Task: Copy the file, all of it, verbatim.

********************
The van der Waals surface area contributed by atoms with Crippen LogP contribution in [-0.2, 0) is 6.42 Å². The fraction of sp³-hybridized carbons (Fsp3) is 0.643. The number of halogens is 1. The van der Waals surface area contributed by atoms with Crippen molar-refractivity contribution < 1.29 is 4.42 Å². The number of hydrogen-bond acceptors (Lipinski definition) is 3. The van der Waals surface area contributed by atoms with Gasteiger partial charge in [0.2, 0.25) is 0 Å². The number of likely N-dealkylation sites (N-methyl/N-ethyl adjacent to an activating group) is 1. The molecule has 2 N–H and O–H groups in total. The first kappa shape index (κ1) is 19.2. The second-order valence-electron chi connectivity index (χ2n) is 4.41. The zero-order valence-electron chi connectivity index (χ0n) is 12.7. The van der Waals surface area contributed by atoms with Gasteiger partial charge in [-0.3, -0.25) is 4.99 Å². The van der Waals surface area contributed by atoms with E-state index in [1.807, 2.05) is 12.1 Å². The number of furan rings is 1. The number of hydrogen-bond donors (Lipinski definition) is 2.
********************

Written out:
The van der Waals surface area contributed by atoms with Crippen LogP contribution in [-0.2, 0) is 6.42 Å². The fraction of sp³-hybridized carbons (Fsp3) is 0.643. The number of halogens is 1. The van der Waals surface area contributed by atoms with Crippen molar-refractivity contribution < 1.29 is 4.42 Å². The number of hydrogen-bond acceptors (Lipinski definition) is 3. The van der Waals surface area contributed by atoms with Gasteiger partial charge in [0.2, 0.25) is 0 Å². The number of likely N-dealkylation sites (N-methyl/N-ethyl adjacent to an activating group) is 1. The molecule has 2 N–H and O–H groups in total. The first kappa shape index (κ1) is 19.2. The second-order valence-electron chi connectivity index (χ2n) is 4.41. The zero-order valence-electron chi connectivity index (χ0n) is 12.7. The van der Waals surface area contributed by atoms with Gasteiger partial charge in [-0.3, -0.25) is 4.99 Å². The van der Waals surface area contributed by atoms with E-state index in [1.807, 2.05) is 12.1 Å². The number of furan rings is 1. The number of hydrogen-bond donors (Lipinski definition) is 2.